We have many other traditions like having rice and beans (feijoada) every weekday for lunch and cooking barbecue (churrasco) for lunch every Sunday with your family. If you want to learn a little bit more about me, check out the attached profile. I hope you enjoyed our project idea and I really hope to encourage other students across our college to participate. Feel free to reach out if you’re interested in being featured in a future newsletter or if you know someone who can be a good fit. Also, feel free to reach out if you have any questions about the project or about me!
I wish you all a great week!
Three Things to Try This Week
Live longer — Studies have shown that people who feel more connected to other people have lower levels of anxiety and depression. Besides, they are more trusting and open to collaboration. Having a social life can be challenging for some people, but maintaining a sense of community and support can make you live longer and better (not only for you, but also for the people around you). Check out the benefits and how you can do that.
Be self-compassionate — Discomfort is a natural part of the human experience. We try to avoid it at all costs, but setting goals is very important to help us meet our (and maybe other’s) expectations. Being compassionate about the way you set goals for yourself can help normalize negative feelings about it and allow you to let go of paralyzing perfectionism. Here are a few strategies to have more self-compassion in goal setting.
Manage your energy — To meet our goals, we need to manage well our time so we can find a good balance between our personal and professional lives. Managing your time based on your energy levels can help you be more productive while living a more health and balanced life. Check out Matt D’Avella’s video with tips on how to manage your schedule based on your energy.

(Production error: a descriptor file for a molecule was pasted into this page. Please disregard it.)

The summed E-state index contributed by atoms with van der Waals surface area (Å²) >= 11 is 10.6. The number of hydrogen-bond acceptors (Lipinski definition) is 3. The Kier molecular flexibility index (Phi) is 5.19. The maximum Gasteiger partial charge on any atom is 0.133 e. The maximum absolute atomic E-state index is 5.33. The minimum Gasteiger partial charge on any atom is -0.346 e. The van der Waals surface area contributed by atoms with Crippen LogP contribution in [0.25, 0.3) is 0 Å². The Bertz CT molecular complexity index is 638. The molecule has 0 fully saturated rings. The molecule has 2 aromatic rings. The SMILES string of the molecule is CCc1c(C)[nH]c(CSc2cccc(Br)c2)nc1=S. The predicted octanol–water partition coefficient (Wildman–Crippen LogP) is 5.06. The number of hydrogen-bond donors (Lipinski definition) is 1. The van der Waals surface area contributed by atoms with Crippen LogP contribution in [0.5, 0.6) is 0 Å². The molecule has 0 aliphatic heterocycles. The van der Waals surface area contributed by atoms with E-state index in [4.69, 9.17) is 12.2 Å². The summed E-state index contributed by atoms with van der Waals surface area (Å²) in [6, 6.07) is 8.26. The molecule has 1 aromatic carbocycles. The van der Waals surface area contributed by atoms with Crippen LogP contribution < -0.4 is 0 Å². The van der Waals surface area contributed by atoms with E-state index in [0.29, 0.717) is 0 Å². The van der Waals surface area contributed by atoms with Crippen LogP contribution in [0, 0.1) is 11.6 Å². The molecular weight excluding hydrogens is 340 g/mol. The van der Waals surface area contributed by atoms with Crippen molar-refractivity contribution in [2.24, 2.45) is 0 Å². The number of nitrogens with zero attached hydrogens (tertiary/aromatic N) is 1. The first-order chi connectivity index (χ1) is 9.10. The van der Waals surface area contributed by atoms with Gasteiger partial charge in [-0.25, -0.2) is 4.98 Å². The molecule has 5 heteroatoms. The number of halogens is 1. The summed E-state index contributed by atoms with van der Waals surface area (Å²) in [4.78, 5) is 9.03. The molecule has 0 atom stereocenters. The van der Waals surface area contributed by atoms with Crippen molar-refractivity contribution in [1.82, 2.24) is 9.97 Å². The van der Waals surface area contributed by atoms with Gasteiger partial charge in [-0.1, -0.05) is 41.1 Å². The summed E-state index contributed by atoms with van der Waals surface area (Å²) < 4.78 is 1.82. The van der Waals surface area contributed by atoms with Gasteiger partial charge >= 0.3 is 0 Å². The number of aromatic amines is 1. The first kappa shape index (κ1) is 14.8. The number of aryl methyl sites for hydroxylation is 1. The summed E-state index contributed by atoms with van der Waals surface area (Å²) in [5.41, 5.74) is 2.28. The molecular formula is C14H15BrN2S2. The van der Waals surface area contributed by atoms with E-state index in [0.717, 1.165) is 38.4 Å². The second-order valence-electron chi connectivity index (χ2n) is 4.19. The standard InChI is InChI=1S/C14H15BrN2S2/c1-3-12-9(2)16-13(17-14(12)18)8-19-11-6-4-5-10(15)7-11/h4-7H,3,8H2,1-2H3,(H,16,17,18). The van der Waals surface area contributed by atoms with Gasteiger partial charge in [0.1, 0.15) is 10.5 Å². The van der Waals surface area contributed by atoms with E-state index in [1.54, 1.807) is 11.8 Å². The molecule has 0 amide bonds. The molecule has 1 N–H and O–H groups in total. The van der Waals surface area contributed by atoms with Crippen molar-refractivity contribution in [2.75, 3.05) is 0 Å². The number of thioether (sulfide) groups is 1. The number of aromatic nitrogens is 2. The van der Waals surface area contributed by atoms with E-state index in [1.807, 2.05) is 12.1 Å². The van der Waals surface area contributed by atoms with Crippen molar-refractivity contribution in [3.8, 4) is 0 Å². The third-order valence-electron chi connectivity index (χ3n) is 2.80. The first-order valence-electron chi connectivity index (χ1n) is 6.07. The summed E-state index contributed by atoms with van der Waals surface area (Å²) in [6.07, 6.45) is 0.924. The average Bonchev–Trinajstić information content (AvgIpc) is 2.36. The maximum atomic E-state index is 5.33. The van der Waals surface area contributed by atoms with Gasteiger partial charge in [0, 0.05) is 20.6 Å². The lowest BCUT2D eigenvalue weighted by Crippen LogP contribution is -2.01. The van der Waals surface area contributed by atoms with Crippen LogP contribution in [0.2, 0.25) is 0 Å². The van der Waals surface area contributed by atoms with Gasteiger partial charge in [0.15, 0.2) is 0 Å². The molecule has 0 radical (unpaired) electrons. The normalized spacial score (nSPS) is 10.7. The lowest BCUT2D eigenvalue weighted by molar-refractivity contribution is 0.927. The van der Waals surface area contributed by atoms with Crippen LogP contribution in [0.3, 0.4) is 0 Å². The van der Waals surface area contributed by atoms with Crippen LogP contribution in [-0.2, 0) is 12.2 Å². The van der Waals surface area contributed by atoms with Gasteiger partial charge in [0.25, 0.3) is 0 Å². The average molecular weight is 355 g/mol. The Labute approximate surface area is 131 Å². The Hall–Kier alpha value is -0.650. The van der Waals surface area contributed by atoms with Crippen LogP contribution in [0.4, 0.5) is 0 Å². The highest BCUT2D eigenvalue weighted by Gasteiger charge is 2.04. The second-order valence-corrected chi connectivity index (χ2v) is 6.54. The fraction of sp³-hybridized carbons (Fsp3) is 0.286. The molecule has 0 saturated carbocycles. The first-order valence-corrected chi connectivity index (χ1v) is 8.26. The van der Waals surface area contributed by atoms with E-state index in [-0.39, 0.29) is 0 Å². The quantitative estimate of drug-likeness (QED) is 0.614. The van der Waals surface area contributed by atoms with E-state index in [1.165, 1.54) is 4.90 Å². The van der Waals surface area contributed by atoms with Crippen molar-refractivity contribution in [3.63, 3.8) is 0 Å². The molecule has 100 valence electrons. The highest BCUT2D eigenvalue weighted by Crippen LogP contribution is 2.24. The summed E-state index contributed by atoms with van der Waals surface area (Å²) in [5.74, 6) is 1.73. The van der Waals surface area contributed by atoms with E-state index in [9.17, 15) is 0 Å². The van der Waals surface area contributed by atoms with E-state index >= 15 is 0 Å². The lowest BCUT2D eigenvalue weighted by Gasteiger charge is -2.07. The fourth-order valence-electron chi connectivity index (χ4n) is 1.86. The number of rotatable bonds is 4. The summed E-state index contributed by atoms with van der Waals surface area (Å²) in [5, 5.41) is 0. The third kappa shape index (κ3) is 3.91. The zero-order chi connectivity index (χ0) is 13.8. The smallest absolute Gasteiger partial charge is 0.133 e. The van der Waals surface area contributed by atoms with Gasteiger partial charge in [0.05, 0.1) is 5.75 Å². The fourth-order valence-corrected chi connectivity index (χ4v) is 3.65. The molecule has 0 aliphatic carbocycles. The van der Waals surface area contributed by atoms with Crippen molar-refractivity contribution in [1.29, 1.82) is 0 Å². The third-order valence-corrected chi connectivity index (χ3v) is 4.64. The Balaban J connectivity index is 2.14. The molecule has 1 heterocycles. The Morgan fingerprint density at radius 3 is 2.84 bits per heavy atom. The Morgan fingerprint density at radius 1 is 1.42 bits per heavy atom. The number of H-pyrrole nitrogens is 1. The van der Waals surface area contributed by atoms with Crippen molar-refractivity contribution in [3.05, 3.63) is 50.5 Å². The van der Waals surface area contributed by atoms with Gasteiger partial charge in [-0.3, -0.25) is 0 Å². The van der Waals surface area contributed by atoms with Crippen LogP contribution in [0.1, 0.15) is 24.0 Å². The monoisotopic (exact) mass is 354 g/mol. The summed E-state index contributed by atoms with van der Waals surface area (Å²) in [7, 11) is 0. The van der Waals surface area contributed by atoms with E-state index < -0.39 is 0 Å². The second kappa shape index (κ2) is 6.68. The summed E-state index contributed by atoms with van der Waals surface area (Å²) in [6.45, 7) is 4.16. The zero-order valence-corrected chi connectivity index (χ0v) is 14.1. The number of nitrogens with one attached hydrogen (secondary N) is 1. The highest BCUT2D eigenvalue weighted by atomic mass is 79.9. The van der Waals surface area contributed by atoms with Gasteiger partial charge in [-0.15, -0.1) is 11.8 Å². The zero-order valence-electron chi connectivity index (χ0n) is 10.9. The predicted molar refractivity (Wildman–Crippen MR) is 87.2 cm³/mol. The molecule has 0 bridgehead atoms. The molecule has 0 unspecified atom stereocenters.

- Chimarrão and churrasco are big traditions from the state of Rio Grande do Sul, in the South of Brazil. It is famous worldwide and there are a few restaurants in Detroit where you can try churrasco and feijoada, like Fogo de Chão, Gaucho Steakhouse, and Texas de Brazil.
- Throughout the course of my PhD I had to deal with anxiety and depression, which was even harder during the pandemic. Getting appropriate support was essential for me to get through difficult times and continue pursuing my goals. If you feel tired all the time, you are constantly afraid something bad will happen to you and don’t feel joy about anything, you might be experiencing that. I recommend that you talk with someone and get appropriate support. You may get support from MSU Employee Assistance Program (I did and it helped me a lot).